Along those lines, throughout the year, I plan on updating many older articles from 2012 and 2013 that are getting a bit long in the tooth.  The information is still good but it needs to be enhanced and brought to the forefront for new readers to see and for long-term readers to revisit.

I will continue to share what I know and personally experience with essential oils and DIY projects, plus spend more time exploring the concept of frugality as it relates to preparedness.  Although much has been written about the Great Depression, I want to focus on frugality with more focused a 21st century twist.

Finally, it is time for a site facelift. Backdoor Survival needs to be faster and more nimble and easier to navigate to exactly the information you are looking for.  This will become a major undertaking that I hope to outsource, at least for part of it.

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The Final Word

As a person that does not like change, it is easy to fall back on old habits.  Still, I recognize that change represents progress and so Backdoor Survival will march forward.  I am hopeful that little tweaks here and there will make your reading experience easier, and that what you learn will help you streamline both your preps and your skill set.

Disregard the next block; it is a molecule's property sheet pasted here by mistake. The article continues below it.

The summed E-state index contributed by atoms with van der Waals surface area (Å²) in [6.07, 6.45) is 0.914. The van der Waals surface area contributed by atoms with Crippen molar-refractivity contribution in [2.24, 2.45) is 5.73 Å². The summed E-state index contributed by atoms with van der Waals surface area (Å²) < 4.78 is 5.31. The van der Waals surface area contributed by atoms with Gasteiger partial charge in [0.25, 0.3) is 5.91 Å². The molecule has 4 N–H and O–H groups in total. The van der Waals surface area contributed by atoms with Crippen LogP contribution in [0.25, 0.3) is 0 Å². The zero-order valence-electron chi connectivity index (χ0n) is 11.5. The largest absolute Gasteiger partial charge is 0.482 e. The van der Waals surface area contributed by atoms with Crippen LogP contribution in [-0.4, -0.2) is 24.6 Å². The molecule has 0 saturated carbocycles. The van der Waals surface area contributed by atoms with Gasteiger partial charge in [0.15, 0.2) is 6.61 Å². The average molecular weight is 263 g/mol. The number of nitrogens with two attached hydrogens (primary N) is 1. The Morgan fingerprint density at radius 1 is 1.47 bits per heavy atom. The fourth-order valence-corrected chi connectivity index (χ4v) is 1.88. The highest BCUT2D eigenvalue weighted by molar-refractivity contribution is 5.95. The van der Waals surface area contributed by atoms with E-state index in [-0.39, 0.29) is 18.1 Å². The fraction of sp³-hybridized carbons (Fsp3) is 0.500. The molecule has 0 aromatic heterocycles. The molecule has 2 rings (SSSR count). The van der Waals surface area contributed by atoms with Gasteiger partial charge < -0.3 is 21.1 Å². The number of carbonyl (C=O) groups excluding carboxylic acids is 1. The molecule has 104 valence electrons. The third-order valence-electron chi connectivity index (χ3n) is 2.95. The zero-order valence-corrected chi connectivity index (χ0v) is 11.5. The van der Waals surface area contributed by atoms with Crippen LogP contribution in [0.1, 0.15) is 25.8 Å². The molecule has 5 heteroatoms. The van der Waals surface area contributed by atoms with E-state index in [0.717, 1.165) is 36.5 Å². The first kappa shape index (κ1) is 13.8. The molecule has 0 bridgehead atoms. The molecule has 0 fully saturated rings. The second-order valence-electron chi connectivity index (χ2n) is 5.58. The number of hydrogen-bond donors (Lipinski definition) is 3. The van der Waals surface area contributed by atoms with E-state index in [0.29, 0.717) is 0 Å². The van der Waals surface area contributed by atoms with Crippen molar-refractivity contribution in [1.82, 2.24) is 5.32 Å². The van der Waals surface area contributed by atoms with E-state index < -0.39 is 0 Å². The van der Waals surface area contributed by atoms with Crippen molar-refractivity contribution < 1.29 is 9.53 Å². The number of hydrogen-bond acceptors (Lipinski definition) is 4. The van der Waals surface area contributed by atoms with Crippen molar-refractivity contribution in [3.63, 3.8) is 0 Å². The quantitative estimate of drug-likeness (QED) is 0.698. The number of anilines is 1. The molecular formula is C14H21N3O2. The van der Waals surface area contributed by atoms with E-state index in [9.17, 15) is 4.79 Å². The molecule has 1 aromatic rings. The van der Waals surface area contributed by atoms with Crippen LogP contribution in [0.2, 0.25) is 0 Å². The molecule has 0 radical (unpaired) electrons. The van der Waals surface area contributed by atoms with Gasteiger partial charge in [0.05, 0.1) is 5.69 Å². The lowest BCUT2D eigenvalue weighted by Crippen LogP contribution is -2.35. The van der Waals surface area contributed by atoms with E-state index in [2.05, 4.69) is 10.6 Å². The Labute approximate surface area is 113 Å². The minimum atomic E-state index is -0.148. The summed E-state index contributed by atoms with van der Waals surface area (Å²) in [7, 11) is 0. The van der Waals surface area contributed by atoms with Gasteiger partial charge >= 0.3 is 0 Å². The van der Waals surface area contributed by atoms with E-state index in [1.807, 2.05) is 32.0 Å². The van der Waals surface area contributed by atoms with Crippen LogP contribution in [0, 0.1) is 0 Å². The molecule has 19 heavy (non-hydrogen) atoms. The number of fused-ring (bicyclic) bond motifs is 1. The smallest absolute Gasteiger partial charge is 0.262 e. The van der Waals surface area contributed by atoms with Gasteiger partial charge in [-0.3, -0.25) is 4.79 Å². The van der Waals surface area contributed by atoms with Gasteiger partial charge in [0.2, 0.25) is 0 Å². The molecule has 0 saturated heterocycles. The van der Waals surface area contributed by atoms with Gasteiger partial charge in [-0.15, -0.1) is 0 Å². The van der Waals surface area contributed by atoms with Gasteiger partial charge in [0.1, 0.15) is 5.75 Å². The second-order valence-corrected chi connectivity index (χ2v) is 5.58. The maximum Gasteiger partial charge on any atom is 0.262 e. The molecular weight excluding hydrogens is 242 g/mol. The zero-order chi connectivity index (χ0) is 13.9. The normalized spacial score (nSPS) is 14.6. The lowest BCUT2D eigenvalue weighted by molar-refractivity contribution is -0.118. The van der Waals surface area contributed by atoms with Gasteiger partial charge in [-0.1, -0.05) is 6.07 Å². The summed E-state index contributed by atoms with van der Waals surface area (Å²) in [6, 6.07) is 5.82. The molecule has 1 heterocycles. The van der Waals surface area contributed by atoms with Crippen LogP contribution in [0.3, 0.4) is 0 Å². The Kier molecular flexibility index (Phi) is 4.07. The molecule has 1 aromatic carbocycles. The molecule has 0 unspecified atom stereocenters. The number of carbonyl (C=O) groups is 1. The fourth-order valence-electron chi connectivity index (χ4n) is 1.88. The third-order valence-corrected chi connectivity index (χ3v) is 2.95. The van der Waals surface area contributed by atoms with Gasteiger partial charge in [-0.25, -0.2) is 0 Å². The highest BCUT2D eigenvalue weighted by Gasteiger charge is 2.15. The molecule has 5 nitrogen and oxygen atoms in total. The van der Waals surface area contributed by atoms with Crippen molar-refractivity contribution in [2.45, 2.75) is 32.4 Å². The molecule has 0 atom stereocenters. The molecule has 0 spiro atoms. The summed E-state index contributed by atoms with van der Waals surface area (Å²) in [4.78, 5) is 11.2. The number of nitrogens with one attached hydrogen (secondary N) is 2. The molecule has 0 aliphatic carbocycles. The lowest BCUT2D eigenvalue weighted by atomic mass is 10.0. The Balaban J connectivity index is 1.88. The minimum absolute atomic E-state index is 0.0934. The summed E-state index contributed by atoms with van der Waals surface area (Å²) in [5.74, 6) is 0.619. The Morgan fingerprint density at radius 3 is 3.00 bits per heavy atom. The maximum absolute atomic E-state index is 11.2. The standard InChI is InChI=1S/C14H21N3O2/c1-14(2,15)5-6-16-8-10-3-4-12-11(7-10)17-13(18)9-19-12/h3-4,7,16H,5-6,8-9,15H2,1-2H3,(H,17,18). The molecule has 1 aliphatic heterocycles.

Please know that I feel your pain when you tell me you are overwhelmed by the scope of it all because there are days when I feel it too. I also empathize with those of you that are merely tolerated by family members who don’t buy into the need to prepare.  As always, those will always be things that I write about as we take steps moving forward, one prep at a time.

Embrace the new year everyone!  We really are in this together.

Enjoy your next adventure through common sense and thoughtful preparation!
Gaye

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Bargain Bin:  Today I share some of my favorite books and the cast iron skillet that belongs in every prepper kitchen!

How to Sew a Button and Other Nifty Things Your Grandmother Knew:  You are going to love this book.  It is charming and and timely and filled with good-natured humor and the loving spirits of grandmothers everywhere.